Lawsuits alleging personal injury and financial losses continue to mount against Consolidated Rail Corp. (Conrail) and affiliated rail companies after a 2012 bridge failure in Paulson, N.J., sent four tanker cars laden with vinyl chloride into New Jersey’s Mantua Creek, a waterway that feeds into the Delaware River.
A group of 27 plaintiffs, including individuals, businesses, and business owners, accuse the Consolidated Rail Corp., CSX Transportation Inc., and Norfolk Southern Railway Co. of negligence in overseeing and maintaining the bridge, which collapsed on Nov. 20. The bridge failure derailed 82 Conrail freight cars and released more than 12,000 gallons of highly toxic and flammable vinyl chloride, sending a cloud of chemical vapor over the area.
Exposure to the chemical, used to make PVC pipes, can cause respiratory problems, burning eyes, and other complications. About two dozen people were treated in local hospitals after the incident. According to Law 360, one plaintiff said that she was driving when she entered a “fog” of chemical vapor so thick that she had to use her high beams and hazard lights. She then alleges she developed skin irritation, coughing and headaches from the toxic cloud.
Additionally, the plaintiff says in her lawsuit that the incident killed her efforts to sell her home.
“Following the derailment and exposure to vinyl chloride, the real estate agent took the sign off her lawn without her knowledge and told her ‘Nothing is selling in Paulsboro,’” Law 360 reported, citing the plaintiff’s lawsuit.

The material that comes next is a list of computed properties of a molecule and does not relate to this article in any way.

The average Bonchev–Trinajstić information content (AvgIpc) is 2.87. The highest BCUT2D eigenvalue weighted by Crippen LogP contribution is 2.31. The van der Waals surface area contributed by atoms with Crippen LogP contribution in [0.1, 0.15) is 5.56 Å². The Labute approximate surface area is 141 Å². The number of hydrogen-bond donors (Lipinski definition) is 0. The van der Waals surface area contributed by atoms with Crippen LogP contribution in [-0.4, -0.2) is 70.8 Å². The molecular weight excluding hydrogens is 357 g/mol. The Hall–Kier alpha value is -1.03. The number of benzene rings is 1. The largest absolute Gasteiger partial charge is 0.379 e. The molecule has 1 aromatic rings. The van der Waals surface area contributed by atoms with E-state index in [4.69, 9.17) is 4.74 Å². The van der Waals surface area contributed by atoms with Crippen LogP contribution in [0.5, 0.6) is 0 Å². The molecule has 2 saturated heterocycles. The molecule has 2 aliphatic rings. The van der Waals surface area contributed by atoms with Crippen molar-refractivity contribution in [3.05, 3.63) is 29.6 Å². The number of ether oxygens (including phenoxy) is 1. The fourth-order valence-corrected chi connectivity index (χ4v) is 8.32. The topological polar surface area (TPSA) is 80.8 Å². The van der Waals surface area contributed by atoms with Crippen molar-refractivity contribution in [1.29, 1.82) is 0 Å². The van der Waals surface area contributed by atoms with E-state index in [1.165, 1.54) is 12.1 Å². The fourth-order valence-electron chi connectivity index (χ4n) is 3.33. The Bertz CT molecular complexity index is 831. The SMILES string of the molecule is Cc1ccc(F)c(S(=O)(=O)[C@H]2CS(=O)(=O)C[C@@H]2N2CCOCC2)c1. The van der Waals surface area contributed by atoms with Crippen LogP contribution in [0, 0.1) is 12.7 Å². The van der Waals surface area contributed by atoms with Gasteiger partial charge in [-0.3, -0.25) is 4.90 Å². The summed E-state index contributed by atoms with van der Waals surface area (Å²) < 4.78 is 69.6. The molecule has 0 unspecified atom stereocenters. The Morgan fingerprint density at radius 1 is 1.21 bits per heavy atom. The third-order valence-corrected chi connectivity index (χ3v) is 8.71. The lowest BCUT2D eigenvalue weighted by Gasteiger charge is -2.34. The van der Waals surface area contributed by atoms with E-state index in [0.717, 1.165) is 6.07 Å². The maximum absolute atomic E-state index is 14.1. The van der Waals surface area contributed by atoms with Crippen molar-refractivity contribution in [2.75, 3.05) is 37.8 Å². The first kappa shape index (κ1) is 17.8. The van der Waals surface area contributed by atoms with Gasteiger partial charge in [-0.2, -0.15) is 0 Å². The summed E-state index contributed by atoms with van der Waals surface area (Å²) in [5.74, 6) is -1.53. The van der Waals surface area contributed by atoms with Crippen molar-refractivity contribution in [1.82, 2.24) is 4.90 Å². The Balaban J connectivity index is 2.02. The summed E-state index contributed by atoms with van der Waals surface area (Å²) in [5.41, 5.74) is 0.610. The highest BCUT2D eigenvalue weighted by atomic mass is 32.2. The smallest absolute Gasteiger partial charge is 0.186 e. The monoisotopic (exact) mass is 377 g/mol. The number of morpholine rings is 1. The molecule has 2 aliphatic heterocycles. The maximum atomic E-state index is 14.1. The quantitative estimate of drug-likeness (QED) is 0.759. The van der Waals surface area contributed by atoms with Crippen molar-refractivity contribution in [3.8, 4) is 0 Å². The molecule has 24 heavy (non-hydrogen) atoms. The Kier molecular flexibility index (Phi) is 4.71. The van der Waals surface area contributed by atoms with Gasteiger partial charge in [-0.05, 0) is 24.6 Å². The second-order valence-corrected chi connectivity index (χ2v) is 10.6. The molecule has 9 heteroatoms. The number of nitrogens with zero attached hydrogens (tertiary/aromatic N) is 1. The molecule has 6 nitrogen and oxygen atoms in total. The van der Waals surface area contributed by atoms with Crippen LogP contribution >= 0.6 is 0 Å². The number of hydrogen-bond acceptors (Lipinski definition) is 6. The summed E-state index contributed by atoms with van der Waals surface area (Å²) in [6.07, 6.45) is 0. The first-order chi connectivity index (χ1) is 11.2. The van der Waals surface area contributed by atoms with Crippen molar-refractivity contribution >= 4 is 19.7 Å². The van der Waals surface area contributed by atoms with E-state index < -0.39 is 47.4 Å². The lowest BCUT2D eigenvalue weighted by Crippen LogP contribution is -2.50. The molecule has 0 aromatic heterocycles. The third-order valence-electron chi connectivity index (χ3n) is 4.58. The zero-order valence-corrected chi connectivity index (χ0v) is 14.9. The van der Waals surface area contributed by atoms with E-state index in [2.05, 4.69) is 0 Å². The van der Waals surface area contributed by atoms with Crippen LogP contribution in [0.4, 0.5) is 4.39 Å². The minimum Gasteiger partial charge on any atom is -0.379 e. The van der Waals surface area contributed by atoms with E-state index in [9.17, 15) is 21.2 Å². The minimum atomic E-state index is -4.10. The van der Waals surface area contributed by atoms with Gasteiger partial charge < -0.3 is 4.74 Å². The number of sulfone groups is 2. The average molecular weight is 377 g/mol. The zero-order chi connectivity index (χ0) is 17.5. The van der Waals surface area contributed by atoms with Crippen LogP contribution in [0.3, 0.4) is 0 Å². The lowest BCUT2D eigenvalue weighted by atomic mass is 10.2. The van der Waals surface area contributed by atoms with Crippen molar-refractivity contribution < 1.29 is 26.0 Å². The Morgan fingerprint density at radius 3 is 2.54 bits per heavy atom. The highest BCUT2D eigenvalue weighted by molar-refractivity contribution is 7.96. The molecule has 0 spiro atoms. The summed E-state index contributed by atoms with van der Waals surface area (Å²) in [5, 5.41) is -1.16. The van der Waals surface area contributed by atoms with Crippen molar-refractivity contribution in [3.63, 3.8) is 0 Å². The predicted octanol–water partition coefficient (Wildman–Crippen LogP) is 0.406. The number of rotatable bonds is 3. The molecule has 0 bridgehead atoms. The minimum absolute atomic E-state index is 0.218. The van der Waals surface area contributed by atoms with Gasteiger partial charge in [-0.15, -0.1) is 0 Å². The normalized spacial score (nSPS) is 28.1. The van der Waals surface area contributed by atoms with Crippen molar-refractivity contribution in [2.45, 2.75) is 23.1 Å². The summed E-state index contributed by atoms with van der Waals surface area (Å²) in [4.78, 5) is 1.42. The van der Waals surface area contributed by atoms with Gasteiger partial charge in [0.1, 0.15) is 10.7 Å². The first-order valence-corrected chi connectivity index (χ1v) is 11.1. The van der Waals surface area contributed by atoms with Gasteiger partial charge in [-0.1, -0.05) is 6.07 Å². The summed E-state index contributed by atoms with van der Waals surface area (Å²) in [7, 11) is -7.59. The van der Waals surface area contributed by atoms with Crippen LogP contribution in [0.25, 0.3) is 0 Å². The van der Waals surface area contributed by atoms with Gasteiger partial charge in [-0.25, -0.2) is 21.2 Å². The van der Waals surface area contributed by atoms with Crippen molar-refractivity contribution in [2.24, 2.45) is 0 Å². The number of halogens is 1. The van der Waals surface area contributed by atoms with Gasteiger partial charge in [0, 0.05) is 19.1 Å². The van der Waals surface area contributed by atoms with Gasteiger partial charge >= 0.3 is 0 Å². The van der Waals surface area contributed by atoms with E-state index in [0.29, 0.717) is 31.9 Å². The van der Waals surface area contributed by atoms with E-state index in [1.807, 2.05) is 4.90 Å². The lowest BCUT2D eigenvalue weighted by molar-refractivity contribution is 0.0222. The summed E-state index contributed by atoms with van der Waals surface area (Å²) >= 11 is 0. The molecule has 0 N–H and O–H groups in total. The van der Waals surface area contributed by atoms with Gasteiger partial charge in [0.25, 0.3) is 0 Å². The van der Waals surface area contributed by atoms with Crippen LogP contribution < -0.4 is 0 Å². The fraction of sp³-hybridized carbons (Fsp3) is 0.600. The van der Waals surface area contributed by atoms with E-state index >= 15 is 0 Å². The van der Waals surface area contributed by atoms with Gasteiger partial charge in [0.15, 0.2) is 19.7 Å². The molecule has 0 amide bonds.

Other plaintiffs have lodged similar complaints against the rail companies, alleging the derailment caused their businesses and properties to lose value.
According to Law 360, “The plaintiffs, including some emergency personnel that responded to the incident, allege that in the year leading up to the derailment, the transportation companies … received at least 23 so-called trouble tickets that the bridge had malfunctioned, and in the month preceding the accident, received at least nine tickets reporting the bridge wasn’t operating correctly.”
Another class action lawsuit against Conrail was sent to New Jersey in September for litigation after a Philadelphia Court of Common Pleas judge accepted the defendant’s motion to dismiss the case, arguing the case didn’t belong in Pennsylvania because the derailment occurred in New Jersey. Two other groups of Pennsylvania plaintiffs had previously dropped lawsuits in their state and joined the New Jersey litigation, according to Law 360.
Conrail is also seeking to have the New Jersey cases dismissed, contending that the plaintiffs haven’t demonstrated why they need medical monitoring.